Acknowledges Possibility That Site May Have To Be Changed
April 25, 2006
By RACHEL GOTTLIEB, Courant Staff Writer
Hartford's school building committee agreed Monday to press ahead with plans to construct a new magnet school on the corner of Broad Street and Farmington Avenue, though the school may have to be built elsewhere if the city can't line up state and federal financing for traffic improvements in the busy corridor.
The committee voted to come up with detailed plans for the 400-student school. If the school eventually is moved to a new site, however, the city will likely end up paying the entire cost of a new design because the state isn't expected to reimburse Hartford for two designs.
Mayor Eddie A. Perez, chairman of the committee and the school board, urged the committee to move ahead with plans to build the school at that site so construction won't be delayed. At the same time, he said he's inclined to find a new site for the school if the road improvement project doesn't come together quickly.
"If we don't take the risk, nobody wins - we won't be doing the road improvements and we won't be building the school there," Perez said.
Last week, urban planner Ken Greenberg, who has extensive experience in Hartford, endorsed the site, but suggested changes designed to improve traffic flow, make the area more pedestrian-friendly and improve its appearance.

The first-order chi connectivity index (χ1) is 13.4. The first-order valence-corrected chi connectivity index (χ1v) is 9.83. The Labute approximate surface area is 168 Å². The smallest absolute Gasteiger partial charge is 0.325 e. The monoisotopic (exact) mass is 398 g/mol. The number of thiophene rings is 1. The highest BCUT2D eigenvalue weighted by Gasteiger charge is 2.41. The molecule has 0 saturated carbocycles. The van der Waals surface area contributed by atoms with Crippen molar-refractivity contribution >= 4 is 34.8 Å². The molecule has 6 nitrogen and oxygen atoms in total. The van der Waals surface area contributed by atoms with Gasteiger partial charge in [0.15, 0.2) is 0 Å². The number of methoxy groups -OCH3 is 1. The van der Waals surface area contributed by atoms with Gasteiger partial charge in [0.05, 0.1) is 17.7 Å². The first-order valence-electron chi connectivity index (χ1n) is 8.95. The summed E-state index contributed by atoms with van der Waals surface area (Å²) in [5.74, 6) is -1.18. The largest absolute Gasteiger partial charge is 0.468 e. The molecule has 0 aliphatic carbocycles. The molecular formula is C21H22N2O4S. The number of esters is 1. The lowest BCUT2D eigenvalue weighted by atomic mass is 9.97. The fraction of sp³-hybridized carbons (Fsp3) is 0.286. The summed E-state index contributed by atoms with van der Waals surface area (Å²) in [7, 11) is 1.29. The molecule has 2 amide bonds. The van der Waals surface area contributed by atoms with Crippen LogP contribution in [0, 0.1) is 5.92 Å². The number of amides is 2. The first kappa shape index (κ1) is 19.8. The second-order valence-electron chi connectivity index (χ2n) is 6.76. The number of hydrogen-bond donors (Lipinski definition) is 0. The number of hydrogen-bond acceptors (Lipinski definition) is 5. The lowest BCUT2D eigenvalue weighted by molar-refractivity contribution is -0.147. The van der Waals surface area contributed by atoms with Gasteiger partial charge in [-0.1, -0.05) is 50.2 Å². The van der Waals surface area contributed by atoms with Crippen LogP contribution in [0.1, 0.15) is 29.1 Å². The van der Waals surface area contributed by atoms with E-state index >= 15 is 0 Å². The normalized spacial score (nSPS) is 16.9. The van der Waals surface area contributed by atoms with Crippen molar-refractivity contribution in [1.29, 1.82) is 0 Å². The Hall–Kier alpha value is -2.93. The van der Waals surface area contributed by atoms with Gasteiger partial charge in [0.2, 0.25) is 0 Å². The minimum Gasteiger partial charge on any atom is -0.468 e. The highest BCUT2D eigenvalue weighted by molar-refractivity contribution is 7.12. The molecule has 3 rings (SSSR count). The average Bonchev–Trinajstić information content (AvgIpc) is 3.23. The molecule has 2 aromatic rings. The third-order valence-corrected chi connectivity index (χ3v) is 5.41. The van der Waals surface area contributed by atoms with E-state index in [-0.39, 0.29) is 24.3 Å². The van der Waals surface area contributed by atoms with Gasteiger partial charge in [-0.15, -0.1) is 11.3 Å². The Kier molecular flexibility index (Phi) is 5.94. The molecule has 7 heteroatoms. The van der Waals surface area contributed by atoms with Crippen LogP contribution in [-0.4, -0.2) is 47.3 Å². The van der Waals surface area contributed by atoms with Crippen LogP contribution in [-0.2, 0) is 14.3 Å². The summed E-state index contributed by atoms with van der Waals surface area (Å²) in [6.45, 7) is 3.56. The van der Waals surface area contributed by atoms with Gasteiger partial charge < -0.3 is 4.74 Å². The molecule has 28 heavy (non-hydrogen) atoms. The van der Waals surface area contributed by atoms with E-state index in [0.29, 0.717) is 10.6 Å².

Topping the list is a proposal to eliminate the forked intersection where Asylum and Farmington avenues diverge by closing a short stretch of Asylum to the west of the triangle intersection. In that scenario, the closed stretch of Asylum would be converted to green space.
Perez said he will set up a working group to study the road improvements, meet with area businesses that would be affected by changes in traffic patterns, determine a cost for improvements and either line up funding - or determine that the changes Greenberg suggested are too costly.
"Sometimes when you put two projects together you accomplish both of them, whereas individually you might not," committee member Elizabeth Brad Noel said. "I'm elated."
According to Fred Gorove, a traffic engineer working with Greenberg, eliminating that section of Asylum Avenue would allow traffic to move more freely on Farmington Avenue because cars would make fewer turns and lights could be calibrated to give more time to pedestrians and to drivers who are going straight ahead.
Greenberg also proposed broadening the sidewalks from Broad Street to Bushnell Park in order to link the green spaces together.
Some members of the Farmington Avenue Alliance asked Gorove to study the possibility of closing Farmington Avenue, rather than Asylum, in order to create green space near the school for students to enjoy since the site is too small for ball fields.
Reprinted with permission of the Hartford Courant.
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